Angiogenesis and aberrant cellular redox state are the hallmarks of the pathogenesis of idiopathic pulmonary fibrosis (IPF), but the mechanisms underlying these pathologic alterations are poorly understood. Failure to understand and target such critical mechanisms directly limits the effectiveness of the therapeutic efforts against this disease. The long-term goal of this study is to develop an effective therapeutic strategy against pulmonary fibrosis and is directly relevant to the mission of National Heart, Lung and Blood Institute. The overall objective of this proposal is to investigate the contribution of oxidative stress-regulated angiogenesis in the pathogenesis of bleomycin (BLM)-induced pulmonary fibrosis. In spite of a strong positive correlation between the angiogenic mediator vascular endothelial growth factor (VEGF) and pulmonary fibrosis, the role of VEGF in pulmonary fibrosis is poorly understood.
Aim 1 is designed to establish the role of VEGF in the pathogenesis of pulmonary fibrosis and test the hypothesis that phosphatidylinositol-3-kinase (PI3K)/Akt signaling pathway regulates VEGF via hypoxia inducible factor (HIF)-11 in BLM-induced pulmonary fibrosis. Although pro-angiogenic environment is known to co-exist with progressive fibrosis, the contribution of neovascularization to the progression of fibrosis is understudied. The preliminary data demonstrates a significant increase in angiogenesis in vascular endothelial cells in response to BLM treatment.
Aim 2 is designed to establish the involvement of angiogenesis in BLM-induced pulmonary fibrosis and test the hypothesis that angiogenesis during BLM-induced pulmonary fibrosis is dependent, in part, upon Akt mediated upregulation of the angiogenic mediator VEGF. Gene knockout and pharmacological approaches will be used to elucidate the role of Akt and identify its specific isoform(s) involved in the process. Increased oxidative stress have been implicated in lung injury and fibrosis and its inhibition has shown to offer significant protection against pulmonary fibrosis in animal models.
Aim 3 is designed to evaluate if antioxidants such as manganese superoxide dismutase (MnSOD) mediate lung fibrosis by regulating the angiogenic (PI3K/Akt->HIF-1->VEGF) pathway. The preliminary data shows that Mn(III)tetrakis(4-benzoic acid) porphyrin (MnTBAP), an MnSOD mimetic, significantly blocked BLM-induced angiogenic and fibrogenic response. We hypothesize that MnTBAP might be effective in suppressing pulmonary fibrosis by modulating the angiogenic pathway. The proposed study will be important for the increased understanding of the molecular mechanisms involved in the pathogenesis of pulmonary fibrosis. The study will also aid in identifying key molecular targets, which may serve as novel biomarkers and provide alternative avenues for the development of potential therapeutic and preventive strategies for this fatal disease.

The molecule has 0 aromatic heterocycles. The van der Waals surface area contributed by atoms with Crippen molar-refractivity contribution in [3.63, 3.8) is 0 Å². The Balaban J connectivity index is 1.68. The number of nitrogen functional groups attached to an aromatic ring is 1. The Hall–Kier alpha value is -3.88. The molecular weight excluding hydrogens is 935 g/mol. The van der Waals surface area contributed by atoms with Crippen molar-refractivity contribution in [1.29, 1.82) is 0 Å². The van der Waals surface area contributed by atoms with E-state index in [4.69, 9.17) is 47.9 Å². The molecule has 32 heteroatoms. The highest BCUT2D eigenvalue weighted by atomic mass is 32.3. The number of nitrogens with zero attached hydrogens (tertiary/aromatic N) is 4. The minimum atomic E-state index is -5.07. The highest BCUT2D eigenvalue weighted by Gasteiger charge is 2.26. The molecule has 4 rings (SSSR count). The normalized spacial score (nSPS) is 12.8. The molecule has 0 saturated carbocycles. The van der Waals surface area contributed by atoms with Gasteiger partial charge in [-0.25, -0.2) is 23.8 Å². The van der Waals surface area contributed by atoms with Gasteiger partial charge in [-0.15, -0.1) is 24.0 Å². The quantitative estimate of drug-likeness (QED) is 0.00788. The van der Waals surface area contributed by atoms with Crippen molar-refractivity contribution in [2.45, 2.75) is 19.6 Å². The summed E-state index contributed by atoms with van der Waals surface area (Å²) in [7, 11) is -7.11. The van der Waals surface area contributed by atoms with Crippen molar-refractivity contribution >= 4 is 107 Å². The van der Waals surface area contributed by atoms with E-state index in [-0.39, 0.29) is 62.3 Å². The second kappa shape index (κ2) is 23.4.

The proposed study will explore the modalities that dictate pathogenesis of pulmonary fibrosis. The overall objective of this proposal is to elucidate the role of some of the characteristic features such as angiogenesis and oxidative stress that have been implicated in pulmonary fibrosis but are understudied. The idea of angiogenic mediators regulating lung fibrosis represents a paradigm shift in the present understanding of this disease, and will pave way for tackling fibrosis using a new and different approach. The proposed study will be important not only to the increased understanding of the molecular mechanisms of lung fibrosis but also in the development of potential therapeutic and preventive strategies for this fatal disease.
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